Monday, February 23, 2015
Reconstructing Amelia and Loving Reading
I just finished reading Reconstructing Amelia by Kimberly McCreight. Maybe I should rephrase that. I just finished devouring Reconstructing Amelia.
Amelia is a high school girl attending an elite school. She is an excellent student and never gets into trouble. Amelia is accused of cheating, and her mother, Kate, rushes from work to the school to pick her up for her suspension. Instead of picking her up, Kate finds out that Amelia is dead. What happened? Was this the suicide of a troubled girl as the school claimed? Or was something else going on? Told alternately through Kate and Amelia's voices, we find out what lead up to Amelia's death. It kept me turning pages and wondering until the end. A good read!
I was satisfied as I finished reading this book. At the end of the book there were acknowledgements by the author. I read those. And then after that, there were the dreaded Book Group Questions. Questions designed, it seems to me, to suck the life right out of a book.
I enjoy books as a whole, which is why I think I prefer book books to digital books. (I'll read on my Nook when I'm traveling, as the ease and portability make it a worthwhile tradeoff.) But I love books themselves. I like the cover art and design, I like feeling the heft of a book. I like the font on the pages, I like feeling the texture of the pages. I like looking through the entire book. I like BOOKS.
However, I've noticed that when I come upon Reader's Guide Questions at the end of a book, which seem to be ubiquitous these days, it deflates my book experience.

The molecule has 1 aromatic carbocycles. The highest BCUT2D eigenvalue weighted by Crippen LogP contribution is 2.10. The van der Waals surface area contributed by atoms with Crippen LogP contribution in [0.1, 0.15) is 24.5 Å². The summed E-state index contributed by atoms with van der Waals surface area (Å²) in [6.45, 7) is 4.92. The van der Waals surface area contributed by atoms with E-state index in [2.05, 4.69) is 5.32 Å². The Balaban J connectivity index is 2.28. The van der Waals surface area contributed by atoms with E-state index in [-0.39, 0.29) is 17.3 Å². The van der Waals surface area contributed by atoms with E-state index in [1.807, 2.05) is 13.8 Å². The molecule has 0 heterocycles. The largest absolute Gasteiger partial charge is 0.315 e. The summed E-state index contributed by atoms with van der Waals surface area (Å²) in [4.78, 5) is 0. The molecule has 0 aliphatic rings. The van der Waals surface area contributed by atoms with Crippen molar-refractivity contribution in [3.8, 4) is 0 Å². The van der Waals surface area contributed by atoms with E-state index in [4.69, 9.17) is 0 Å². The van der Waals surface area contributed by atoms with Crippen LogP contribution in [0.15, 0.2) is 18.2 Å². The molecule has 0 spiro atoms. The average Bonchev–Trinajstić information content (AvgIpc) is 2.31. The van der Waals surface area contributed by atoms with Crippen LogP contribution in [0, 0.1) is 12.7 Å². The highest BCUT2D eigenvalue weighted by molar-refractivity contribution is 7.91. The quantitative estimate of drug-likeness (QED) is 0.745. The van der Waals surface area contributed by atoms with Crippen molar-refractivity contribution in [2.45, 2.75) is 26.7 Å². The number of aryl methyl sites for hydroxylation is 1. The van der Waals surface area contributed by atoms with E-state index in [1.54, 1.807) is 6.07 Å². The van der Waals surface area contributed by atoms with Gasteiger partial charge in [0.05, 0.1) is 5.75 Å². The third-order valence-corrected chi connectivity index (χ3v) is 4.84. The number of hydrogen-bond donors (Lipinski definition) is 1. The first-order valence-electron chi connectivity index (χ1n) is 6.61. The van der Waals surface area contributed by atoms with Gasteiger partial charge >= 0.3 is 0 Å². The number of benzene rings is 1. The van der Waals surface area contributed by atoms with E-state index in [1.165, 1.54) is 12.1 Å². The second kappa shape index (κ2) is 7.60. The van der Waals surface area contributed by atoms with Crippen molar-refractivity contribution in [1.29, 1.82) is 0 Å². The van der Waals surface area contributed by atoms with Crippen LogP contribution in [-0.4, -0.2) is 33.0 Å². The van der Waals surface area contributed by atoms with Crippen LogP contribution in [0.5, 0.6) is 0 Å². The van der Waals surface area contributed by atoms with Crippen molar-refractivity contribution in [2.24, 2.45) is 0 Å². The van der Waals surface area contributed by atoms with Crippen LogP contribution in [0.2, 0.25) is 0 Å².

It makes me feel like school. Like reading the book is supposed to be "educational", or "thought provoking" or that it is supposed to "challenge me". Books ARE those things and do those things, all by themselves. Books expand my thoughts and feelings, books challenge me to see things and people in a new light, books may (as this one did) deal with difficult issues. Reading is one of THE most "educational" thing a person can do.
Which is why, when I taught third grade, I carved out 20 minutes into every school day for reading. Just reading. They had to read, but I didn't have to know what they were reading. I didn't check and make sure they finished what they read. They didn't have to do book reports on what they read. There were no comprehension questions. No tests or quizzes. They just had to read. I also sent home a slip every Friday for the parents to sign off on that they read for an hour over the week-end. They just had to be reading.
Some of the kids loved this from the beginning. (ALL of the parents loved this from the beginning.) These were the kids who already loved to read. This was bonus time in their school day. And there were other kids who did not like this. They would fidget. And squirm. And roll their eyes. They'd ask me if they could draw (no). They'd ask if they could work on their math (no). I had a small classroom library. The school had a library. They could bring a book from home. They could find something to read. I told them they could start a book and change their minds in the middle if they didn't like it.
And gradually, even those reluctant readers began to enjoy reading. By the end of the year all the students would read quietly for the 20 minutes. And parents reported that their reluctant readers would settle into reading at home too.
School can suck the life out of learning and reading. The goal is that it doesn't, but sometimes it does. I did not want reading to be a chore. I wanted my students to love to read for its own sake.
Just as I loved reading Reconstructing Amelia.
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